Mariatrost Basilica
Mariatrost Basilica is located in Austria
Mariatrost Basilica
Mariatrost Basilica
47°06′26″N 15°29′29″E / 47.10722°N 15.49139°E / 47.10722; 15.49139
LocationGraz, Styria
DenominationRoman Catholic
Architect(s)Andreas Stengg
Johann Georg Stengg
Years built1714–1724

The Baroque Mariatrost Basilica on top of the Purberg hill in Mariatrost, a district of Graz, is one of the most famous pilgrimage sites of Styria in Austria.[1]

The pilgrimage church stands prominently on top of the Purberg hill (469 m) in the northeast of Graz. It can be reached using the 200 or more steps of the Angelus stair. The basilica is classified as a Baroque building. Two front towers (61 m) and a dome, visible from a great distance, are the characteristic attributes of the church, which is enclosed by two projecting wings of a former monastery once occupied by the Pauline Fathers (1708–86) and later by the Franciscans (1842–1996).[1]

The building was begun in 1714 by Andreas Stengg and his son Johann Georg Stengg and finished in 1724. The pulpit by Veit Königer (1730/31) is the masterpiece of the furnishings. The frescoes on the ceiling by Lukas von Schram and Johann Baptist Scheidt are of particular importance.[1]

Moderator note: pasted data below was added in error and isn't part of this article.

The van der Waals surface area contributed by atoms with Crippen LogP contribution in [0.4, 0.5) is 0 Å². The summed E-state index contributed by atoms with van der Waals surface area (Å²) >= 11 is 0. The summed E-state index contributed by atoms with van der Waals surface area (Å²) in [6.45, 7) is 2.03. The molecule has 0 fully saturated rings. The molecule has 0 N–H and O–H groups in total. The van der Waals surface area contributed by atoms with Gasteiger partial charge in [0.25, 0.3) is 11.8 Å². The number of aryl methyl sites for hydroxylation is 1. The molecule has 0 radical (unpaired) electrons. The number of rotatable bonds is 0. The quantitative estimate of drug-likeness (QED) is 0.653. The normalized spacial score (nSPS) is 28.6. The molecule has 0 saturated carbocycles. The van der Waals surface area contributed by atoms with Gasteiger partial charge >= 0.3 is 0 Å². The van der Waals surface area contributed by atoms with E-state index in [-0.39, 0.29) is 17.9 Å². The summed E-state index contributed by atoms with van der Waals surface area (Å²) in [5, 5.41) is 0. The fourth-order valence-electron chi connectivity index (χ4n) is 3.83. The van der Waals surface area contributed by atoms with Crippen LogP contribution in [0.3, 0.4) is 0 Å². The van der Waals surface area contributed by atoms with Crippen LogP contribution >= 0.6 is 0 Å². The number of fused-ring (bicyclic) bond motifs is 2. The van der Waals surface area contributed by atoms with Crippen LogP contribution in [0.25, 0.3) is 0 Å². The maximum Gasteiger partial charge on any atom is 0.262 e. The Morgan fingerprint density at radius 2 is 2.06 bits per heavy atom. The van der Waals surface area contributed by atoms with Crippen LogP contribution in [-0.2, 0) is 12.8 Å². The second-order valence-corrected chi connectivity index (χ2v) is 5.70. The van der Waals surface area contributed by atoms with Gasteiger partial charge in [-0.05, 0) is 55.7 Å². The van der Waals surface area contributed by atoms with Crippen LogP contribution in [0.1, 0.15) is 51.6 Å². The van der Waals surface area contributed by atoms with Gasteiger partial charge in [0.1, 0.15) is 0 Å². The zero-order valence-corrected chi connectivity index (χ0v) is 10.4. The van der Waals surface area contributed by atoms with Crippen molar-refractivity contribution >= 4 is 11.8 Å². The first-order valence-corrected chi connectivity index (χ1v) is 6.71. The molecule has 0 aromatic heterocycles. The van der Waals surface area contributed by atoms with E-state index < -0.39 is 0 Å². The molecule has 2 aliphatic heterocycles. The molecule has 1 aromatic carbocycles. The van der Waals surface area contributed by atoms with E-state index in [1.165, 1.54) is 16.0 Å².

The main altar includes a statue of the Madonna originally created in the Gothic period around 1465, but altered to the Baroque style in 1695 by Bernhard Echter.[2]

Father David Bauer, a Canadian ice hockey coach and Basilian priest, attracted a following while coaching in Austria and conducted mass on several occasions at the basilica.[3]

On 28 October 1999 the church was nominated as a basilica minor.[2]

The Mariatrost Basilica is the second most important Marian shrine of Styria after Mariazell Basilica.[2]


  1. ^ a b c "Mariatrost Basilica". Graz Tourism. Retrieved 2003-06-30.
  2. ^ a b c "Online Rundgang" [Online Tour] (in German). Pfarre Mariatrost. Retrieved 2003-06-30.
  3. ^ Oliver, Greg (2017). Father Bauer and the Great Experiment: The Genesis of Canadian Olympic Hockey. Toronto, Ontario: ECW Press. p. 50. ISBN 978-1-77041-249-1.